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Paint over enamel

Posted by sue15c (My Page) on
Tue, Jun 15, 10 at 23:16

Wanted the painter to repaint some doors and railings, but they haven't been painted in possibly 15 years. They could be an oil based paint, how would he know? Should he be priming first with something first? Or is there a type of paint he could use? I bought a semi gloss for the kitchen walls (faux painter likes to glaze over this), could he use that (SW 200)?

Follow-Up Postings:

RE: Paint over enamel

Usually a good painter can just look at the paint and be able to tell if it is oil based, but to test this out you can take some denatured or rubbing alcohol and try to remove some of the paint. If the paint is easy to remove, then this means the paint is latex. You can paint over the oil based paint with acrylic paints as long as the surface is dull and clean without primer. Primer is never a bad idea though, especially if the sanding is questionable. I'm not that familiar with SW, but I believe Pro Mar 200 is more of a wall paint. Perhaps Pro Classic would be better for trim.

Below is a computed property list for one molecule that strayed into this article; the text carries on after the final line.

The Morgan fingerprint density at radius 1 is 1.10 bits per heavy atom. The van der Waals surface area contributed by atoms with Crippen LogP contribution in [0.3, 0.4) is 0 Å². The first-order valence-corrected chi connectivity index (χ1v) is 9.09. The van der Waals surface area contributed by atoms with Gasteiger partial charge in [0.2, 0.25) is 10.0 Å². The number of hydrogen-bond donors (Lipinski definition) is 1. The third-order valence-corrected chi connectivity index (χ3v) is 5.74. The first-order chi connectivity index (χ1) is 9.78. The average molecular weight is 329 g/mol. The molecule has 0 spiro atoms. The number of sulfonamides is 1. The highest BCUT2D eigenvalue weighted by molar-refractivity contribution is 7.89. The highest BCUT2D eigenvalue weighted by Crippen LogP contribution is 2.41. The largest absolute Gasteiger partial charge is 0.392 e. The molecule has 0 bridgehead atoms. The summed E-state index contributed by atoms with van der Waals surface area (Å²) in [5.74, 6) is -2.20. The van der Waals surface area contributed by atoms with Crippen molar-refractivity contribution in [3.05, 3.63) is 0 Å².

RE: Paint over enamel

I agree with paintguy, a good painter should be able to recognize oil or latex. I always sand & prime, but that's me.
As for the wall paint, any surface with a sheen like a semi-gloss is perfect for glazing or many other faux finishes. If they are picky faux painters, they'll probably prefer a specific brand/finish, but what you have will definately work. I wouldn't, however, use wall paint for trim. Like paintguy said, use a trim paint.

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